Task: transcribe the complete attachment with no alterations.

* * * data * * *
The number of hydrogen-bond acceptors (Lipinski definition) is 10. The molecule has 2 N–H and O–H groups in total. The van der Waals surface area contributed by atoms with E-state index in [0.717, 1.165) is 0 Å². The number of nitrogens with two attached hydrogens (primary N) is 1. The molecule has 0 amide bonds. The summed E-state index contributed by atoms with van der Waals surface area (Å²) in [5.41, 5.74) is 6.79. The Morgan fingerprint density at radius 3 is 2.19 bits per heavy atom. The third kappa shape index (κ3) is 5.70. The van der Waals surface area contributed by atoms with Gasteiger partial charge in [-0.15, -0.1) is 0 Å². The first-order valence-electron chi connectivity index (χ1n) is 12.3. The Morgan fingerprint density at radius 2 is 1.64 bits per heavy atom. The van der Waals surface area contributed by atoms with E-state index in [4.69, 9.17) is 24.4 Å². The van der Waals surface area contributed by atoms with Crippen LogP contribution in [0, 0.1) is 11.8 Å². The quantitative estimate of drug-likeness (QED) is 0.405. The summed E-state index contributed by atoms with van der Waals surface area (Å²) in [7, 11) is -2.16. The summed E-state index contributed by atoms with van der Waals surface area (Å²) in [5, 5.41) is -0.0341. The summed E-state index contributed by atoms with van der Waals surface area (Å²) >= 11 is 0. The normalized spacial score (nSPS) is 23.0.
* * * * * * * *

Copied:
The number of hydrogen-bond acceptors (Lipinski definition) is 10. The molecule has 2 N–H and O–H groups in total. The van der Waals surface area contributed by atoms with E-state index in [0.717, 1.165) is 0 Å². The number of nitrogens with two attached hydrogens (primary N) is 1. The molecule has 0 amide bonds. The summed E-state index contributed by atoms with van der Waals surface area (Å²) in [5.41, 5.74) is 6.79. The Morgan fingerprint density at radius 3 is 2.19 bits per heavy atom. The third kappa shape index (κ3) is 5.70. The van der Waals surface area contributed by atoms with Gasteiger partial charge in [-0.15, -0.1) is 0 Å². The first-order valence-electron chi connectivity index (χ1n) is 12.3. The Morgan fingerprint density at radius 2 is 1.64 bits per heavy atom. The van der Waals surface area contributed by atoms with E-state index in [4.69, 9.17) is 24.4 Å². The van der Waals surface area contributed by atoms with Crippen LogP contribution in [0, 0.1) is 11.8 Å². The quantitative estimate of drug-likeness (QED) is 0.405. The summed E-state index contributed by atoms with van der Waals surface area (Å²) in [7, 11) is -2.16. The summed E-state index contributed by atoms with van der Waals surface area (Å²) in [5, 5.41) is -0.0341. The summed E-state index contributed by atoms with van der Waals surface area (Å²) >= 11 is 0. The normalized spacial score (nSPS) is 23.0.